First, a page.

Pictured here is the Statue of Eros in Piccadilly Circus in London, at the heart of the entertainment district. Eros is sending forth his arrows of desire into the people crowding the West End of London in search of love. But all is not what it seems. On further research I discovered that the sculptor, Alfred Gilbert, intended the statue to be the Greek god, Anteros, twin brother of Eros. Anteros was the god of “reflective, selfless and mature love” in contrast with the god of youthful, erotic love, Eros. The statue sits atop a monument to the 7th Earl of Shaftesbury, who was known for his works of charity and compassion. The statue was renamed the Angel of Christian Charity to emphasize the sculptor’s original intent and to be appropriate to the memory of Shaftesbury. But Eros has proved more popular than his brother and Eros has been the popular name of the statue for a long time.
One line of thought in the Christian Church (following Anders Nygren’s influential book, Eros and Agape, 1936) has been to deny eros any role in Christian spirituality because it is self-centered and sexual. Nygren argues that the writers of the New Testament do not use the word eros for that reason and keep to agape and philia (friendship). Christian love should be agape, selfless and unconditional, reflecting Christ’s self-giving on the cross. The distinction is similar to the attempt to separate erotic love and selfless love in the naming of the Piccadilly statue. But another line of Christian thought has cast doubt on this separation, and says that eros has a positive role to play in Christian spirituality. Pope Benedict XVI himself championed this argument in his Encyclical on Love (2006), saying that eros and agape are both innately good and are both forms of love. Eros is ascending, possessive love, which seeks to receive from another. Agape is descending, selfless love, which gives to another. They are separate halves of a complete love, unified by both giving and receiving. Eros is the passion that fires our spiritual desire to be united with God, but it needs the guidance of agape so as not to go astray.
Ronald Rolheiser in his book, Holy Longing (1999) says that we repress eros at the peril of becoming chronically depressed, but he defines eros in a wider sense than the sexual. Eros is the basic life force or energy, which emerges in romance and sexual bonding, but it also energizes many other passions in life, such as the passion to succeed in a just cause, the “joie de vivre” of artistic expression and music and dance, the desire to be of service and to mentor others, as well as the spiritual desire to be united with God the Beloved. Both eros and agape are necessary and the Church has been wrong in its condemnation of the former. The human being is body and soul, a whole person, and needs both the innate urges of love for self-fulfillment as well as the challenge to be selfless in loving. The Song of Songs portrays how erotic love leads to selfless love (as Shakespeare also does in Romeo and Juliet – see my recent blog).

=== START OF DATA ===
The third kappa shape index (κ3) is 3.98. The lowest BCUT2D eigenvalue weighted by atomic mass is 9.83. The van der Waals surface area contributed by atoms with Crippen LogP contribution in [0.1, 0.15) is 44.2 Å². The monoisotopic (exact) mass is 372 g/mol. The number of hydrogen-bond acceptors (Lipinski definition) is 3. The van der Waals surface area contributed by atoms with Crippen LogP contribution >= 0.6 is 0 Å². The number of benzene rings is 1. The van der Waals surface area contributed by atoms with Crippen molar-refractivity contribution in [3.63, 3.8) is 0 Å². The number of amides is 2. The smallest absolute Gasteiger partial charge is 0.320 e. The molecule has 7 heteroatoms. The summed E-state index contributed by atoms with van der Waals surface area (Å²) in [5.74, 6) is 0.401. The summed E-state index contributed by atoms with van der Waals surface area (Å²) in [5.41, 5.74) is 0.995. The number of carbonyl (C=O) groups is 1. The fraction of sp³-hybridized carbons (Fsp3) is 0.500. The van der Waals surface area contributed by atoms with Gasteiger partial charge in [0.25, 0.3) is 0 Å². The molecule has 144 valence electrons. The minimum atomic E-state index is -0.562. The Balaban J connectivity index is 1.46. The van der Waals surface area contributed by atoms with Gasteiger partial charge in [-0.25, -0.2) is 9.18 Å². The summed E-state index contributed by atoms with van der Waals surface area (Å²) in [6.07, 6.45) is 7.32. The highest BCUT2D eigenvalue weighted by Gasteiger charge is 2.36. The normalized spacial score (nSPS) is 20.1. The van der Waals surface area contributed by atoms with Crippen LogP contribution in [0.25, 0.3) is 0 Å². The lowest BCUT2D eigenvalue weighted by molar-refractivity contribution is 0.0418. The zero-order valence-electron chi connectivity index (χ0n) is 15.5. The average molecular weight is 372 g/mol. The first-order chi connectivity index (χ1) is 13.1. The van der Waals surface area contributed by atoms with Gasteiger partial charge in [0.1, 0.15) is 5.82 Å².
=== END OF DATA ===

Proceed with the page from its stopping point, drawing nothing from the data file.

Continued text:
Rolheiser rightly contends that the Church has divorced eros and agape and in the process has lost the passion of eros. My spiritual director once advised me “not to be too quick to rein in eros” but instead to look more closely at the passion and ask where it might lead in a creative way. Rolheiser is right when he says that we may be denying our partnership with God as co-creators when we deny the energy of eros. Laurence Freeman, the teacher of the World Community for Christian Meditation, agrees: “We need to be friends with eros: it is far too powerful a force to try to repress or to be antagonistic towards. If we do, we are war with ourselves and we fall into a divided self” (from “Desire and Love”, a recording of a retreat at Monte Oliveto, Tuscany, 2006).
Why then does the New Testament steer clear of the word, eros? Usually the answer given is that New Testament writers wanted to distance Christianity from Greek sexual religious rites. More positively New Testament writers wanted to put emphasis on the selfless love of God, agape, demonstrated most clearly in the humility and self-sacrifice of Jesus. We may look to the Hebrew Bible for a more comprehensive view of love, including sexual love (see the article on Love in the Old Testament in the Interpreters Dictionary of the Bible). The New Testament puts the emphasis on the selfless love of God, not because other forms of love are invalid, but because agape can lift and guide those other forms to more compassionate expressions.
We have all seen the results of unrestrained erotic passion: politicians and rulers deposed, academics and business people (and clergy) disgraced, marriages broken and trust destroyed, and the difficulty for people to make trusting, intimate relationships. The sexual revolution of the 1960s celebrated the gift of sex but lost a healthy respect for the dangers of its raw energy. Sexual passion needs to be guided by respect, reverence, patience, and compassion. Indeed, eros needs agape.